Tuesday, April 25, 2017

Ag industry hoping to sex up droopy members with new farm bill prescription

Ag and livestock producers in red Trump states are suffering from sagging profits, flaccid numbers, and limp resolve.

Some blame Mother Nature.
Catastrophe, tragedy, a devastating loss cannot even begin to describe the turmoil that has unfolded for hundreds of ranchers across the states of Kansas, Oklahoma, Texas and Colorado following the devastating fires of March 2017. [smokin' hot Kelly Morrison, Farm Forum]
Climate disruptions are hitting corn growers who rely on federal subsidies to farm, Mexico is threatening to retaliate against the protectionist Trump junta, and even the earth hater Heritage Institute says it's time to end ag bailouts.
Congress needs to stop fleecing American taxpayers to further enrich large agribusinesses. It can start immediately with ending bailouts and limiting the exposure that taxpayers have in connection with these massive new farm-handout programs. That $15 billion should be in the pockets of taxpayers, not large agribusinesses. [Heritage: Handouts to the Agriculture Industry Are Out of Control]
Desertification driven by overgrazing has turned parts of the high plains into scorched earth.

This year South Dakota's GOP congressional delegation is stumbling all over itself trying to protect donors like Monsanto and Syngenta from their accountability for the state's impaired waters. John Thune (earth hater-SD) has rolled out his farm bill template for moral hazard and socialized agriculture while South Dakota's lone US House member and her fellow earth haters support it.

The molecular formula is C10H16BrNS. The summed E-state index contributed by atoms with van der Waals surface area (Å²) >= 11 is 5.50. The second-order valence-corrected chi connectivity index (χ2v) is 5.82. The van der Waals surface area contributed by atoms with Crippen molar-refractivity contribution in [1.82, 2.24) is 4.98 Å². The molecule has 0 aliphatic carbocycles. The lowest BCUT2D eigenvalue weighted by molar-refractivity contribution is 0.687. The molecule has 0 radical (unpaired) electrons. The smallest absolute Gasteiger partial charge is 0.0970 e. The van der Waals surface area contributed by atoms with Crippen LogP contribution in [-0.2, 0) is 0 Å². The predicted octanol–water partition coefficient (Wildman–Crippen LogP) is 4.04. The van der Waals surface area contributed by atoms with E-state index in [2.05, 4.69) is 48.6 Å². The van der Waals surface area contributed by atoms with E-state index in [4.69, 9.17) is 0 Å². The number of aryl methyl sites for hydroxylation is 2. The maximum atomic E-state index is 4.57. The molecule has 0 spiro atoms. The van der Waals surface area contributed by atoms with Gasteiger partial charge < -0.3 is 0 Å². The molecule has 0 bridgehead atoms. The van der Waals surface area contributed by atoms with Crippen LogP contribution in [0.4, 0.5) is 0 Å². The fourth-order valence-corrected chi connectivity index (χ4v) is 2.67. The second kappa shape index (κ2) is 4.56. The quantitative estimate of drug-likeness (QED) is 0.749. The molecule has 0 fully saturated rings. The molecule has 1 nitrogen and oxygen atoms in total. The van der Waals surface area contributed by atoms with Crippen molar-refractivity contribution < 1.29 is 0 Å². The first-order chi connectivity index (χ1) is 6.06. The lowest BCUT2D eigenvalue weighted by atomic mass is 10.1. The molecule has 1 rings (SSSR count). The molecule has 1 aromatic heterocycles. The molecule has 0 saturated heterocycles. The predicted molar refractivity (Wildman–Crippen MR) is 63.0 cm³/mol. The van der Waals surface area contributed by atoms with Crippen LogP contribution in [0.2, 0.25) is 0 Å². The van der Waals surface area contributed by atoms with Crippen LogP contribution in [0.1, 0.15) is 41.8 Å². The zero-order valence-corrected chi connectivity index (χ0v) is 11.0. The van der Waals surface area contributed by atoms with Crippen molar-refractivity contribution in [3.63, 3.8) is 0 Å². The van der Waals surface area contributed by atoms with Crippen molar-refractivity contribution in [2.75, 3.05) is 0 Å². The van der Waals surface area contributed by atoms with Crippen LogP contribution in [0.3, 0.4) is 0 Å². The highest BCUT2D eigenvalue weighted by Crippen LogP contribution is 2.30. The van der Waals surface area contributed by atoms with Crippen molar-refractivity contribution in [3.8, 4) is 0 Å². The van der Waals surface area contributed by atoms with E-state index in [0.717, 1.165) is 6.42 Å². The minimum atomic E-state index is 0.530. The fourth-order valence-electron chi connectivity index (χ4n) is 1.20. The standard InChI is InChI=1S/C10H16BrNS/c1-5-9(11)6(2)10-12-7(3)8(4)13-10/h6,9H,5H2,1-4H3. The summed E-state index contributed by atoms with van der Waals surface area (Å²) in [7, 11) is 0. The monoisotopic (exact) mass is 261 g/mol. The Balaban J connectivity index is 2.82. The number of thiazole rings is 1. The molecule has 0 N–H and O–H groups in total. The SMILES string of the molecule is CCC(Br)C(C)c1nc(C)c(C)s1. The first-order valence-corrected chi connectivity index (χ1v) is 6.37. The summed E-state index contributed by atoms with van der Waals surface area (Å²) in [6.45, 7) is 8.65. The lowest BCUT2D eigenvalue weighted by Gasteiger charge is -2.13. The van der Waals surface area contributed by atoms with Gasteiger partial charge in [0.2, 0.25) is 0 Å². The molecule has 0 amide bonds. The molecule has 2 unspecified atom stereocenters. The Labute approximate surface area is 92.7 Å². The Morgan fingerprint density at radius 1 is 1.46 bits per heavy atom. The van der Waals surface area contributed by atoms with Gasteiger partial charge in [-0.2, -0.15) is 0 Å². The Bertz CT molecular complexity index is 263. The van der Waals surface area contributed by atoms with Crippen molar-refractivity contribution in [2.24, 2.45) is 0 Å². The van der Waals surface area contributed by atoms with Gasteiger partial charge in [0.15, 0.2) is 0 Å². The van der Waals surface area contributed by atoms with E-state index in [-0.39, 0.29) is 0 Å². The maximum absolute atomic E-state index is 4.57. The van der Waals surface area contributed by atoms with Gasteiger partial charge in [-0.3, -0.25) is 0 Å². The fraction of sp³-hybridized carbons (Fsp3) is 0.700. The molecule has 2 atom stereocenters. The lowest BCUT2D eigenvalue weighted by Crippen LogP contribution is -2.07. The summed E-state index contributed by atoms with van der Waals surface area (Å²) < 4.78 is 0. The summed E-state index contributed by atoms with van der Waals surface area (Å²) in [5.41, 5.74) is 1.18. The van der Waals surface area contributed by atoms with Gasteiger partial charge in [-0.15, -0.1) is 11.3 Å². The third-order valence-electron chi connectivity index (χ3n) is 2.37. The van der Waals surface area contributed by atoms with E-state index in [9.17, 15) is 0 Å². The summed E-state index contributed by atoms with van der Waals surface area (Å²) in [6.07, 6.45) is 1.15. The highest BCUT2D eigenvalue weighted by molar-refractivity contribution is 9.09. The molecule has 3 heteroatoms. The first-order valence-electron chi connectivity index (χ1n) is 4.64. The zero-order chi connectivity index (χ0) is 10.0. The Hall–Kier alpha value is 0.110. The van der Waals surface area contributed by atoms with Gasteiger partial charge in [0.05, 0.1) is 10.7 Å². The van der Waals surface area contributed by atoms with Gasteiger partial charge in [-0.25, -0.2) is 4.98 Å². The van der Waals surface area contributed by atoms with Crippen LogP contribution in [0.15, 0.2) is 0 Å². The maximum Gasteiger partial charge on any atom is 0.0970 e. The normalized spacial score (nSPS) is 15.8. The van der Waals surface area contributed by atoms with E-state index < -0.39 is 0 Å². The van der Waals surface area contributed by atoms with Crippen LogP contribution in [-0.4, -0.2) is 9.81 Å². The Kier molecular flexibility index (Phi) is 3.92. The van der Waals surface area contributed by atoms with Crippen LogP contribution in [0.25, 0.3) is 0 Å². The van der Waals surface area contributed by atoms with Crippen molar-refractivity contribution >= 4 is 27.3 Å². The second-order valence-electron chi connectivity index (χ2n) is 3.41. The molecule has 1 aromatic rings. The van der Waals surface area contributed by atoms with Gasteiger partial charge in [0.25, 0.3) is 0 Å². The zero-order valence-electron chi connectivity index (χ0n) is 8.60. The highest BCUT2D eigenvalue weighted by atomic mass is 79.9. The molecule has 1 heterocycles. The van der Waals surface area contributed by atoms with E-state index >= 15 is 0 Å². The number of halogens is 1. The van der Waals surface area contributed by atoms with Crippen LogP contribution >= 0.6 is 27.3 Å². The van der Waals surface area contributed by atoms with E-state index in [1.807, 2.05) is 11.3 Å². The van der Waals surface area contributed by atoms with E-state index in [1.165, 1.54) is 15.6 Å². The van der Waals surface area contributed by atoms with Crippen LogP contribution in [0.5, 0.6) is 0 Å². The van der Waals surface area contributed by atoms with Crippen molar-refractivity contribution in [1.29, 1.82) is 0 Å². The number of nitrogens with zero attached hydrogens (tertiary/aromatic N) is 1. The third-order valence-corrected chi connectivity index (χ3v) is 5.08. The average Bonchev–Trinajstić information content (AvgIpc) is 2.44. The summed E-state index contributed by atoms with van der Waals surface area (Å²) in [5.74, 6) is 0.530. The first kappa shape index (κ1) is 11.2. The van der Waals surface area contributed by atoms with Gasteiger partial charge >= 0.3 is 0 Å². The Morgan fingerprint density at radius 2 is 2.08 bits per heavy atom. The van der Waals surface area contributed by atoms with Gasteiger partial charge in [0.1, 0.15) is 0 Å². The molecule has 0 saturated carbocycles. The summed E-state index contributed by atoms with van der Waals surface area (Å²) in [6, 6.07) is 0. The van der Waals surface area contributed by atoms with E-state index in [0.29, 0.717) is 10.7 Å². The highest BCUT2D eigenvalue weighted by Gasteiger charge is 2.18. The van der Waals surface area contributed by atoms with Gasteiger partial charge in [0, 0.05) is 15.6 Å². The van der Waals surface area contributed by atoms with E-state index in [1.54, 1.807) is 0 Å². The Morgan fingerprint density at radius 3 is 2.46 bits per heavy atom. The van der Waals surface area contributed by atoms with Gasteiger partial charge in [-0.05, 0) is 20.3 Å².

Moral hazard is the flip side of self-reliance and the livestock industry knows emergency declarations will provide bailouts for those who choose risk instead of burning off dry grasses minimizing losses.

Newly-confirmed Secretary of Agriculture, earth hater Sonny Perdue, could very easily destroy the US Forest Service instead of the implementing the reforms proposed by this interested party. USDA's division of death, so-called "Wildlife Services," is to blame for the widespread use of lethal poisons like cyanide bombs that kill family members.

Domestic livestock have contributed to catastrophic wildfire conditions and Republican welfare ranchers are the real ecoterrorists who hate subsidies unless they benefit from them.

Thursday, April 20, 2017

PennCo asphalt plant on collision course with soccer complex, GOPers

Attorney Doyle Estes donated stolen prairie swampland in Pennington County to Rapid City if it would develop a soccer complex. The property is home to buried toxins: residue from Rapid City's early years. Earth hater former South Dakota Attorney General Roger Tellinghuisen and erstwhile director of Dakota Fields, helped raise money for the pitches.
“You’re being asked,” Attorney Roger Tellinghuisen said to the commissioners, “to put one company’s profits ahead of the health, safety and welfare of not only the people who live adjacent to this particular site, but all the kids, and moms and dads, and grandpas and grandmas who are coming to this soccer field.” Doug Noyes, executive director of the Black Hills Rapid Soccer Club, also expressed concerns about the asphalt plant. [Rapid City Journal]